In response to signals representing the present state of ground contact produced by the sensors 36, 38, 40 mounted on the landing gear, the landing gear ground contact logic 48 effectively places switches 70, 72, 74 in their false positions. Summing junction 78 compares control surface command YC and trim command YT, and that trim rate difference is passed by switch 70 to gain stage 86, where it is gained up at a fast rate to produce the fly state trim rate signal carried on line 88 to integrator 94, which removes the steady state trim by integrating the rate over time. The resultant trim command signal YT is carried on line 82 to junction 78 and on line 28 to summing junction 64. At junction 64, the control surface command YC, the sum of the trim command YT and feedforward shaping command YF, is placed on line 112, on which it is carried to the control surface actuators 30, which manipulate the control surfaces 32 in response to that command. Line 80 carries YC to automatic trim junction 78.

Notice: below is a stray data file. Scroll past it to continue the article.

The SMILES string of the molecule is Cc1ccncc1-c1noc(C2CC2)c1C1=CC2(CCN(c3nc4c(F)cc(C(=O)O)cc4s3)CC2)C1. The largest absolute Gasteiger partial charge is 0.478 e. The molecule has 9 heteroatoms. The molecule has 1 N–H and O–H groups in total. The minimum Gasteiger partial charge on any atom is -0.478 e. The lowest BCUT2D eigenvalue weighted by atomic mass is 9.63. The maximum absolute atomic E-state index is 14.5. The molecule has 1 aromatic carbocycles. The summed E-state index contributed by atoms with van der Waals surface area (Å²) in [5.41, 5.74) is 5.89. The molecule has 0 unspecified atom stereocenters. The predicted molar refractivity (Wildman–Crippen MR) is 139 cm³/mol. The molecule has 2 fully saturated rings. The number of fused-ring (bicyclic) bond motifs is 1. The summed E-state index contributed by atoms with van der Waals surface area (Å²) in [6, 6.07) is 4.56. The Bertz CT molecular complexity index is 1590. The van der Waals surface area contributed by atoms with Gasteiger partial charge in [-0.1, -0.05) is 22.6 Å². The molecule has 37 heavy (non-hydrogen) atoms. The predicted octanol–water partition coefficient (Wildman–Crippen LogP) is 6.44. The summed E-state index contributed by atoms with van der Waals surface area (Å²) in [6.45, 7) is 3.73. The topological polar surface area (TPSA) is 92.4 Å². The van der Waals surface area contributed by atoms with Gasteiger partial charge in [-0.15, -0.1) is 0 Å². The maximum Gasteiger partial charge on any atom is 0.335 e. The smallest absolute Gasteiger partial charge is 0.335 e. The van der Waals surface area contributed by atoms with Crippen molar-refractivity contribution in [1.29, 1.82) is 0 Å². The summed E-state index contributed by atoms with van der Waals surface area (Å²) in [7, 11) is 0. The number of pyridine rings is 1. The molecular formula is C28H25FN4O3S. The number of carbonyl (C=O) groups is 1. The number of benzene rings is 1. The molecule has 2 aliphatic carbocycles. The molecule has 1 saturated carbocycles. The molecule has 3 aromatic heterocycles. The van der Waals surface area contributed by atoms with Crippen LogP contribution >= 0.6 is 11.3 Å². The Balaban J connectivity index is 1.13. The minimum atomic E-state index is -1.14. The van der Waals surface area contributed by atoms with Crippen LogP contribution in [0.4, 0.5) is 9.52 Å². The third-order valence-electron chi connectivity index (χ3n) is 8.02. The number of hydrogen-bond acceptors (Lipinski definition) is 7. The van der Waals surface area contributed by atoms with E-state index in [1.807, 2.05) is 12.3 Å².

Therefore, during steady, trimmed flight conditions, all of the control surface command YC is commanded by the automatic trim function; steady state controller input is removed by integration.
Partial Ground State
The degree to which the aircraft is constrained and unresponsive to control surface commands increases as the extent of ground contact increases. For example, the aircraft becomes unresponsive to rotation about the yaw, pitch and roll axes in accordance with the location, with respect to the relevant axis, of the landing supporting the aircraft.